ENT deal with more than ear infections. If your child has any of
the following symptoms, you should ask your child's pediatrician
about a referral to a specialist:
Technically it's fall, but it's also a lot of other "seasons":
The holiday season, football season, and Season 2 of 'Modern
Family,' which is everything I dreamed it would be and more.
Oh, and cold and flu season.
One day your child is fine, the next there's the slightest hint
of a runny nose, and by day three, it's an
up-all-night-ear-infection-turned-sinus-snotfest. Your pediatrician
prescribes antibiotics, but three weeks later, it's back again.
And that, experts say, is when it may be time to bring in the
big guns. Otolaryngologists (often called ear, nose and throat
doctors, or ENTS) take over when colds become chronic, difficult to
manage or threaten to turn more serious.
To help clear up what exactly an otolaryngologist does and when
you need to see one, I spoke with Dr. Joseph Donzelli of Midwest
ENT Consultants, a practice with offices in Geneva, Naperville,
Plainfield and Winfield.
First, why do kids get so many ear
Basically, kids have small and funny-shaped heads, and it leaves
them more susceptible to infection. The ear drainage system
runs from the ear to the back of the nose. "In kids, it's shorter
and more horizontal, so it's easier for bacteria to get stuck and
cause an infection," Donzelli says. "As kids grow, the canal
lengthens and becomes more vertical, so infections are less
Among kids, there are some conditions that make them more
susceptible. Children with Down syndrome, and those with certain
facial abnormalities like cleft palates tend to get more ear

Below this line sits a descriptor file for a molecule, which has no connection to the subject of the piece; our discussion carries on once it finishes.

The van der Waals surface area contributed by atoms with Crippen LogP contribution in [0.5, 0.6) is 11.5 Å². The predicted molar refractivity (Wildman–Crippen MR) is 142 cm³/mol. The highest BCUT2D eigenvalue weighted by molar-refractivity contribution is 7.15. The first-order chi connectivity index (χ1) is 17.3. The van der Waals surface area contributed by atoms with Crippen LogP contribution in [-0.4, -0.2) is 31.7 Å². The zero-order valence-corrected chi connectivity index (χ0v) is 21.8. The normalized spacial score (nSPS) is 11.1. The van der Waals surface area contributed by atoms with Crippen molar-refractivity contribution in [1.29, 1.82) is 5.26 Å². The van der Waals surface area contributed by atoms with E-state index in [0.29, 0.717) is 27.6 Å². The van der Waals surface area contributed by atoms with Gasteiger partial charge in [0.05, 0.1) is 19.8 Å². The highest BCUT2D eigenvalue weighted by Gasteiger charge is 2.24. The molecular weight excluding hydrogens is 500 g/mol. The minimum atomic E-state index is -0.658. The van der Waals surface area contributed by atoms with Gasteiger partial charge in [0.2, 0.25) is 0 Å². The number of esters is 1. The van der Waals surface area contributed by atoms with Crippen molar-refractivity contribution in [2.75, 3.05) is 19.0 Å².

Can most ear infections be handled by a pediatrician?
When is it time to see an ENT?
Most ear infections will be seen first by a child's
pediatrician, and then once it hits a magic number, the doctor will
refer them to an ENT, Donzelli says. "That number is
different for every doctor, but generally heading into the winter
months, three ear infections in the past year would be concerning,
and coming out of the winter months, five or more ear infections in
the past year," he says.
When should annual ear infections start tapering
Usually between the ages of 3 and 5, most kids start outgrowing
the problem. But Donzelli says that's also the age that seasonal
allergies start to set in, which can keep some of the symptoms
around and generally confuse the situation. "But generally, if we
have a child older than 5 who's still getting chronic ear
infections, we'll start talking about treatment options," he
The most common treatment option are tubes in the ear, which
doctors use to get rid of chronic fluid and cut down on
recurring ear infections. But there are also things like
antihistamines or nasal sprays that you can discuss with your
When is an ear infection something more
Most earaches are just run-of-the-mill ear infections. But
symptoms that go outside the ear itself could be indicators of two
rare but potentially deadly infections. Mastoiditis is an ear
infection that moves to the mastoid bone of the skull. The telltale
sign is red, swollen and tender skin behind the ear. It's
treatable, but should be taken seriously.
Bacterial meningitis is an infection in the brain that can be
caused by a severe ear infection that goes untreated. Bacterial
meningitis moves quickly, often starting with a stiff neck, and is
a true emergency requiring an immediate trip to the ER.
"If you start seeing swelling behind the ear, or really any
symptoms that seem outside the geographic area of the ear itself,
that's not something to be messed around with," Donzelli says.
See more of Liz's stories here.
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